The aero shape for the main body of the car has been frozen, just 8 weeks after CFD work on our chosen concept for the 2013 race was decided on. A huge thank you to the aero team for making this possible. Passing this mile stone has allowed the mechanical team to begin detailed design of the monocoque chassis. The preliminary design work was carried out over the summer holidays at the National Composites Centre and this work should allow for rapid progress to be made in specifying the final layup.
I reported last week that layup had begun on some carbon sandwich panels that are to be used as mould supports. I am very pleased to report that the panel layup carried out last week was a success. The quality of the panels exceeds the requirements for their use as supports for the main monocoque mould.
These panels will be cut to their final shape in the next few weeks. Work continues this weekend to construct more panels for the mould support, and more excitingly the first internal bulkheads of the actual car will also be manufactured this weekend.
Final preparations are being made before ordering modelling board from OBO Werke. This modelling board will be glued together by students at the Cambridge University Engineering Department over the next few weeks, before being taken to Jaguar Land Rover to be machined into the shape of our new car. We are looking forward to gluing the blocking pattern that JLR sent us last week together as it will give new team members a project where they can get their hands dirty.
Two of the team went to visit Ricardo in Cambridge last week. The company have kindly offered us use of a garage on their site to manufacture the mould for the chassis and drive door. The space is ideal! This adds to the support that Ricardo has already offered the team in sponsoring an Undergraduate Research Opportunity Placement that produced a simulation to model any car during the WSC.
Hi-Bond Tapes Ltd are now supporting our build program, and have very kindly agreed to supply us with adhesive tapes capable of withstanding the harsh environment of the Australian desert. This new relationship between CUER and Hi-bond will allow us to maintain our weight saving culture, by reducing the need for mechanical fasteners and allow us to hit our ambitious weight targets.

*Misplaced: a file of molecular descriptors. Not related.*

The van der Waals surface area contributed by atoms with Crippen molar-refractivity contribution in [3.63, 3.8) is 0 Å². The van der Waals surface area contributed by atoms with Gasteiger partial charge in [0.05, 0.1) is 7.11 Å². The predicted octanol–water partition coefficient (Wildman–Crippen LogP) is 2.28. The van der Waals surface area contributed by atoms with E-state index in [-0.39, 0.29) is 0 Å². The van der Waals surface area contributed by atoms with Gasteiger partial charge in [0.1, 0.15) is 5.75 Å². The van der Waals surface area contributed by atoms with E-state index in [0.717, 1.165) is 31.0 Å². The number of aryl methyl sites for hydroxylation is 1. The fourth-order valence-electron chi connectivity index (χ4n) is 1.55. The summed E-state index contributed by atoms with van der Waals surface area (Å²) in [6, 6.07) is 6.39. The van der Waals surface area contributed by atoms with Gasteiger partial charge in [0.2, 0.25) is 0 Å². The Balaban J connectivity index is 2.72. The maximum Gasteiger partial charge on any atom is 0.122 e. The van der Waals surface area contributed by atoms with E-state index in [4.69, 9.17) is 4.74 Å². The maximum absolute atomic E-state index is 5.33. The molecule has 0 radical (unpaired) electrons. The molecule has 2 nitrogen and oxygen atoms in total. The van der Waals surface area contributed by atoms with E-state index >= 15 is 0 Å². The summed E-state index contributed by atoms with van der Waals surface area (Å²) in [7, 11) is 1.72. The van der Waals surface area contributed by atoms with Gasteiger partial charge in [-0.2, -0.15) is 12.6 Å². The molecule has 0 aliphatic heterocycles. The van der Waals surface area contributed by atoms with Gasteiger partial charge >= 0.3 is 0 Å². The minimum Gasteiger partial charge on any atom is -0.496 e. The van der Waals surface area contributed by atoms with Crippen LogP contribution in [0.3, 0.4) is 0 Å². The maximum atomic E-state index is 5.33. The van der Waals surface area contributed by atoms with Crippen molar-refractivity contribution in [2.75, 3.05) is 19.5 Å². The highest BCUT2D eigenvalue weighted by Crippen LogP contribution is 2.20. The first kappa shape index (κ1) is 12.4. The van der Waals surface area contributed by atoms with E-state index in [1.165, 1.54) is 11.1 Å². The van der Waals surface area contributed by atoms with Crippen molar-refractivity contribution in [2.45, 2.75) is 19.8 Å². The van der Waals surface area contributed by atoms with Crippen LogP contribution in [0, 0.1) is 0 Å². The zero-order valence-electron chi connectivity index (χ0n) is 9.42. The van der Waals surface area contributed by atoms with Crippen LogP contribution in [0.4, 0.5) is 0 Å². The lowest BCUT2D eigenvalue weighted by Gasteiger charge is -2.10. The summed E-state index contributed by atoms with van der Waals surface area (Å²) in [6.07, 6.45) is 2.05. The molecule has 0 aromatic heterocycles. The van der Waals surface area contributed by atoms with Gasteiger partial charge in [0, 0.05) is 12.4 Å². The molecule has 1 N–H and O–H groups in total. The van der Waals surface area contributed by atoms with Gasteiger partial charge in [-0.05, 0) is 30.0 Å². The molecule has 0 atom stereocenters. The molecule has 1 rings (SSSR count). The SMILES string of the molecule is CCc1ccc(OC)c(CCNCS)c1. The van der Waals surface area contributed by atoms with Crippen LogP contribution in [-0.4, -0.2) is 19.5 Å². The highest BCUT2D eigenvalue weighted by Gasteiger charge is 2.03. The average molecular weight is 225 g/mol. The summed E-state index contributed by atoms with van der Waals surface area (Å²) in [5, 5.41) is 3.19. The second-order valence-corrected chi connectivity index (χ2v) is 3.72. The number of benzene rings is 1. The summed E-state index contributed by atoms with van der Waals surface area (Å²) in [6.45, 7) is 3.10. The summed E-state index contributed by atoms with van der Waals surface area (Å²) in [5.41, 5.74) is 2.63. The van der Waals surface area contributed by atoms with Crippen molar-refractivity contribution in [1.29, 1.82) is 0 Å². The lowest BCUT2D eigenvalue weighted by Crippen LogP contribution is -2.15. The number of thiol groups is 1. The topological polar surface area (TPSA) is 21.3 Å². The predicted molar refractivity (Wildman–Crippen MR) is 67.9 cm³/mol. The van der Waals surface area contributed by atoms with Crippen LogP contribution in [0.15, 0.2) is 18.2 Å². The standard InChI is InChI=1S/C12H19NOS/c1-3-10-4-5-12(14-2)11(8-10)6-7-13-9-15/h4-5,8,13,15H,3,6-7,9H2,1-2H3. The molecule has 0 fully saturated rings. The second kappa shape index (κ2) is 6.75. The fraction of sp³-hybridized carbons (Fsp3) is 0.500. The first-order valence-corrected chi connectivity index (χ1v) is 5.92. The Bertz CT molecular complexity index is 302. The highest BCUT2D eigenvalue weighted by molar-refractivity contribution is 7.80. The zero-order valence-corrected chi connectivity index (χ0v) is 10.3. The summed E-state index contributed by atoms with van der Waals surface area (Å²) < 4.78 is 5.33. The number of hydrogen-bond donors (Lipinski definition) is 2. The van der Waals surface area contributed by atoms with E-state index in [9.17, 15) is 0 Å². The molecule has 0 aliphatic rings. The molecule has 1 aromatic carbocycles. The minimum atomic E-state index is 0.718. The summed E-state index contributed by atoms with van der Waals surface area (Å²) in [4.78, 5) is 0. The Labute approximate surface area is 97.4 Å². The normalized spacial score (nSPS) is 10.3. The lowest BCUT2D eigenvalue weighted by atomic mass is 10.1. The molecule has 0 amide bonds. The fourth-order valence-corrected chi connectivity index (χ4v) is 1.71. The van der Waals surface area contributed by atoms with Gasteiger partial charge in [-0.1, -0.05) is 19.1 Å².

Concept design and a feasibility study have been completed on the car’s revolutionary suspension design (more on this at a later date). It seems we have identified some significant weight saving in this area and more detailed analysis is now under way in order to understand exactly how it will perform.
Some major decisions on the drive train of the car have also been made this week, based on an in depth analysis of the relative losses of different concepts. Not to be out done by the suspension team, they have also found weight savings in the design while also removing energy losses from the system.
We have also received a free sample tyre from a major tyre manufacture, with a view to testing it against the tyres used on our old car Endeavour. We are expecting to see a reduction in rolling resistance of the order of 60%! We plan to utilise a rig built last year to test rolling resistance. This is an example of where efforts we made developing last year’s concept are allowing us to progress at a much faster rate this year despite the rule changes.
Some of our new recruits to the mechanical team last year had their first lessons in Solidworks, and are now already producing useful output for the team. Having a small army of draftsmen will make the job of reaching our design targets for the vehicle launch possible.
I leave you with a photo of today’s mechanical team meeting, just after we split off into our sub teams. Good to see the team hard at work!